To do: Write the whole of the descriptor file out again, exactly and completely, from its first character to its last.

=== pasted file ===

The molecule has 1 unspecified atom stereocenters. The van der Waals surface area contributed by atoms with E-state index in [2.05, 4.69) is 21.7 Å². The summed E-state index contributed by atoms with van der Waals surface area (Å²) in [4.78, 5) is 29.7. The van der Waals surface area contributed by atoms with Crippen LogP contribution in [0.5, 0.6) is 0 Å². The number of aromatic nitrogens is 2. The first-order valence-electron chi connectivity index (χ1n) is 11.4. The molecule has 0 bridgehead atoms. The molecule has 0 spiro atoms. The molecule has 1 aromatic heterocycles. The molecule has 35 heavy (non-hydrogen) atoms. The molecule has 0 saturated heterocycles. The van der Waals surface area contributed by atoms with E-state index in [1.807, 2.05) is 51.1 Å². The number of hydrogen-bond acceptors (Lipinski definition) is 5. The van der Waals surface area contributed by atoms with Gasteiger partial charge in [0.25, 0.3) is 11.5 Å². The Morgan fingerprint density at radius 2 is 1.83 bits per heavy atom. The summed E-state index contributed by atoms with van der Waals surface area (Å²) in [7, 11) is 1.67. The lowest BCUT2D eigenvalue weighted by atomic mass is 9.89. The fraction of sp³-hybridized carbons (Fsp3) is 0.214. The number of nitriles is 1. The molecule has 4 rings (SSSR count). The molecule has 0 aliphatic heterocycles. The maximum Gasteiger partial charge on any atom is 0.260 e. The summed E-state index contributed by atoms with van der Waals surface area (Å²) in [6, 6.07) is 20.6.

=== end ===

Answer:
The molecule has 1 unspecified atom stereocenters. The van der Waals surface area contributed by atoms with E-state index in [2.05, 4.69) is 21.7 Å². The summed E-state index contributed by atoms with van der Waals surface area (Å²) in [4.78, 5) is 29.7. The van der Waals surface area contributed by atoms with Crippen LogP contribution in [0.5, 0.6) is 0 Å². The number of aromatic nitrogens is 2. The first-order valence-electron chi connectivity index (χ1n) is 11.4. The molecule has 0 bridgehead atoms. The molecule has 0 spiro atoms. The molecule has 1 aromatic heterocycles. The molecule has 35 heavy (non-hydrogen) atoms. The molecule has 0 saturated heterocycles. The van der Waals surface area contributed by atoms with E-state index in [1.807, 2.05) is 51.1 Å². The number of hydrogen-bond acceptors (Lipinski definition) is 5. The van der Waals surface area contributed by atoms with Gasteiger partial charge in [0.25, 0.3) is 11.5 Å². The Morgan fingerprint density at radius 2 is 1.83 bits per heavy atom. The summed E-state index contributed by atoms with van der Waals surface area (Å²) in [7, 11) is 1.67. The lowest BCUT2D eigenvalue weighted by atomic mass is 9.89. The fraction of sp³-hybridized carbons (Fsp3) is 0.214. The number of nitriles is 1. The molecule has 4 rings (SSSR count). The molecule has 0 aliphatic heterocycles. The maximum Gasteiger partial charge on any atom is 0.260 e. The summed E-state index contributed by atoms with van der Waals surface area (Å²) in [6, 6.07) is 20.6.